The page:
Brunei Sultan calls for 'stronger' Islamic teachings, as syariah laws due to enter force

Brunei's Sultan Hassanal Bolkiah called for "stronger" Islamic teachings in the country on April 3.
Brunei's Sultan Hassanal Bolkiah called for "stronger" Islamic teachings in the country on April 3.PHOTO: REUTERS

BANDAR SERI BEGAWAN (AFP) - Brunei's Sultan called for "stronger" Islamic teachings in the country on Wednesday (April 3) as tough new syariah laws, including death by stoning for gay sex and adultery, were due to come into force.

"I want to see Islamic teachings in this country grow stronger," all-powerful Sultan Hassanal Bolkiah said in a public address near the capital Bandar Seri Begawan.

But he failed to mention the controversial new penal code or announce it had entered force, as had been widely expected.

The Sultan, who has been on the throne of the oil-rich nation on Borneo island for 51 years, also said that Brunei was “fair and happy”, in the face of growing global criticism about the new punishments.

“Anyone who comes to visit this country will have a sweet experience, and enjoy the safe and harmonious environment,” the Sultan told an audience in a convention centre, in an address to mark a special date in the Islamic calendar.

The tough penal code in the tiny country on tropical Borneo island, a Muslim-majority former British protectorate with a population of around 400,000, is fully coming into force following years of delays.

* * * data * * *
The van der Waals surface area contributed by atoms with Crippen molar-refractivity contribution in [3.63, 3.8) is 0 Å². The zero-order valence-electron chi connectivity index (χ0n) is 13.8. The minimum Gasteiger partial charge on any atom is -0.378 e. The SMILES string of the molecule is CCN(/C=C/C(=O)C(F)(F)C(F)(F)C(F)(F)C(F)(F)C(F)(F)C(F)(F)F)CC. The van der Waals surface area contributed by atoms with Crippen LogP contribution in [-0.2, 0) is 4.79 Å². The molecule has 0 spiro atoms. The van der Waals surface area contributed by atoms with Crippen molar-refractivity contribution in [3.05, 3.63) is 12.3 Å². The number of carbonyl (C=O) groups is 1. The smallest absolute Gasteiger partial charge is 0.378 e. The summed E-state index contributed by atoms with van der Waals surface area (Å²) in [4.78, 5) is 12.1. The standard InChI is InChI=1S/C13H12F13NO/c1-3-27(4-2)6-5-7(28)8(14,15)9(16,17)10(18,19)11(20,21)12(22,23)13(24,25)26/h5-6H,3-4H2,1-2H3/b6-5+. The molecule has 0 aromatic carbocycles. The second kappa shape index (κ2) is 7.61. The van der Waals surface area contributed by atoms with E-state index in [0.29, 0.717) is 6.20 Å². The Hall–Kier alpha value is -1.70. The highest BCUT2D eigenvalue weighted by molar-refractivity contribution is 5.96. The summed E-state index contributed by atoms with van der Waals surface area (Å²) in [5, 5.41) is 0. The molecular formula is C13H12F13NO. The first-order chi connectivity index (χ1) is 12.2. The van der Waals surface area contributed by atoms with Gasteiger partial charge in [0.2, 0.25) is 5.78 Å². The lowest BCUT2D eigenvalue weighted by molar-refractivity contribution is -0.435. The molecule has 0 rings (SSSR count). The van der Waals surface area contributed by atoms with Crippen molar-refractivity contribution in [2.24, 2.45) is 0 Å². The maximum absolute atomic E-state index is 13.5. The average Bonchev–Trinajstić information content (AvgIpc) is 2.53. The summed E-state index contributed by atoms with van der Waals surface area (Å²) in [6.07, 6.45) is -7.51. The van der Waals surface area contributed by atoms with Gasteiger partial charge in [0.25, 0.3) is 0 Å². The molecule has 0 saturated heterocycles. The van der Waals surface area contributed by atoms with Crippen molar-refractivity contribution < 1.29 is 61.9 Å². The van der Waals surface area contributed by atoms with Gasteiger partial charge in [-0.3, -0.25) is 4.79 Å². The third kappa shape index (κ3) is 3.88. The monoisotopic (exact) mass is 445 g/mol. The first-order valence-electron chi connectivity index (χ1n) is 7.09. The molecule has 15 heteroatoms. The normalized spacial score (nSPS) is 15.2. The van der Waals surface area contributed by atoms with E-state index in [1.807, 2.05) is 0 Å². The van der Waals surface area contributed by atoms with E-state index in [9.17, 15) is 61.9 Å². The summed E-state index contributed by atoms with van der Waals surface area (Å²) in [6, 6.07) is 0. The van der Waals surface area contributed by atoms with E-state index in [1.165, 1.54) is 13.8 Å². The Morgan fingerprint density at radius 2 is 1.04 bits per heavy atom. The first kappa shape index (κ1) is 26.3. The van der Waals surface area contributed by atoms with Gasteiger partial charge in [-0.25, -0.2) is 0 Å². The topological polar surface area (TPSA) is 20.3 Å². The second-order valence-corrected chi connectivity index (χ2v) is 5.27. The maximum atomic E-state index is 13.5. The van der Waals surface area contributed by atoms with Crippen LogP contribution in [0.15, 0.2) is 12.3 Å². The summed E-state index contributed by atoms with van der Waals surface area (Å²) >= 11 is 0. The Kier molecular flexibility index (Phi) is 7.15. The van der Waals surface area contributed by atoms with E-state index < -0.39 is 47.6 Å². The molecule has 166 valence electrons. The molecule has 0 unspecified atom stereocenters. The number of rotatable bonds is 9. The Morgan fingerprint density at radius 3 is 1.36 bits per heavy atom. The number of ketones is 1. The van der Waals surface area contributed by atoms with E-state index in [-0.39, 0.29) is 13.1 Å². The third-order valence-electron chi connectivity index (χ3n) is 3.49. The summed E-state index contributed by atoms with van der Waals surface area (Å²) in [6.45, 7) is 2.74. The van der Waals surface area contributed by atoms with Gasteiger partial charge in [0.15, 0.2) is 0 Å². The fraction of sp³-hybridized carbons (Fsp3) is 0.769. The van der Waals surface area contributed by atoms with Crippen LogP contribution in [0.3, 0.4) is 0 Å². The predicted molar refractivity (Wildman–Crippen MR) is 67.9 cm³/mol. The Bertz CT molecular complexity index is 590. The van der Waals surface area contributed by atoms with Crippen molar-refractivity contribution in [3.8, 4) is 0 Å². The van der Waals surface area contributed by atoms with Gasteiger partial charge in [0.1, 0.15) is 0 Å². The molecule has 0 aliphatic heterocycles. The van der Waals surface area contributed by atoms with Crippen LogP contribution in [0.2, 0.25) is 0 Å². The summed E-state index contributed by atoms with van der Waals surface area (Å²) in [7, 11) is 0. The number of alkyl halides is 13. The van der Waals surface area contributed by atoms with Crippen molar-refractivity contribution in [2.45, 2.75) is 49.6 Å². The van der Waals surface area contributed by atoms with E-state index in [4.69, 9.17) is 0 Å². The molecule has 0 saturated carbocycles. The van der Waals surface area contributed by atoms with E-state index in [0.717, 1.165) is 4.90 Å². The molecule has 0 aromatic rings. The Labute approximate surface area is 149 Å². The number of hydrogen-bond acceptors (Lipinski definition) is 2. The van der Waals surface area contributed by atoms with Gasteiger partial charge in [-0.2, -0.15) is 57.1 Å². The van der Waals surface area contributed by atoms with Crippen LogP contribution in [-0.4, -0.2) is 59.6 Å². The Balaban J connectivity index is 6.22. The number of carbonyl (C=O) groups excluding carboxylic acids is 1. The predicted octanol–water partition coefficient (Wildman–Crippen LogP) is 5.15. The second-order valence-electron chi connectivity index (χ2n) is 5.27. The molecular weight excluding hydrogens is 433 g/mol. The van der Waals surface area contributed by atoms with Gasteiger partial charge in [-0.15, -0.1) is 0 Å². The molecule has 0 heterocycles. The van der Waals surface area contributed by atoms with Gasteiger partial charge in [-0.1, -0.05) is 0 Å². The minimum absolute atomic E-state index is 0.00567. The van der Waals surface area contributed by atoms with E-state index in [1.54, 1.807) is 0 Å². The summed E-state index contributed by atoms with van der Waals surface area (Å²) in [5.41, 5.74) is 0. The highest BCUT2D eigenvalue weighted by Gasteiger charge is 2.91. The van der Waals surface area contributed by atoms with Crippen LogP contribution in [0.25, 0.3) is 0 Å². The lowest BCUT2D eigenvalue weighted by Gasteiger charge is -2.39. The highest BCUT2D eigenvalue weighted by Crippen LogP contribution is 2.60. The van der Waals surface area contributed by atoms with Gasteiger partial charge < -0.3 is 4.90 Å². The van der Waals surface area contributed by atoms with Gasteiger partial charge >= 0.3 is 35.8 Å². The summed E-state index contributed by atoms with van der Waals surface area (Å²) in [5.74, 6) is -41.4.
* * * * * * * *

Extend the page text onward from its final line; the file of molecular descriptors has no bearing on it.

The laws, which also include amputation of hands and feet for thieves, will make Brunei the first country in East or South-east Asia to have a syariah penal code at the national level, joining several mostly Middle Eastern countries such as Saudi Arabia. 

 
 
 
 

The decision to push ahead with the punishments has sparked alarm around the world, with the United Nations labelling them “cruel and inhumane”, and celebrities, led by actor George Clooney and pop star Elton John, calling for Brunei-owned hotels to be boycotted. 

But the Sultan shows no sign of backing down, and the Muslim-majority country issued a statement at the weekend insisting that Brunei “enforces its own rule of law” and syariah “aims to educate, respect and protect the legitimate rights of all individuals”. 

The Sultan – who is one of the world’s wealthiest men and lives in a vast, golden-domed palace – announced plans for the penal code in 2013, and the first phase was introduced the following year. 

This included penalties such as fines or jail terms for offences including indecent behaviour, failure to attend Friday prayers, and out-of-wedlock pregnancies.

Although most Muslim nations incorporate elements of syariah law in their legal systems, very few carry out the harsher punishments – known as hudud – which even Muslim scholars disagree on.

US joins chorus of criticism

The United States on Tuesday criticised Brunei’s decision to implement hudud and urged it to ratify and implement the United Nations Convention Against Torture.

“Brunei’s decision to implement Phases Two and Three of the Syariah Penal Code and associated penalties runs counter to its international human rights obligations, including with respect to torture or other cruel, inhuman or degrading treatment or punishment,” State Department spokesman Robert Palladino said in a statement.

Oscar-winning actor Clooney has called for a boycott of luxury hotels owned by Brunei, including the Beverly Hills Hotel, because of the country’s plans to impose the punishments.

Mr Palladino said: “We continue to encourage Brunei to ratify and implement the United Nations Convention Against Torture, which it signed in 2015, and to sign, ratify, and implement the International Covenant on Civil and Political Rights.”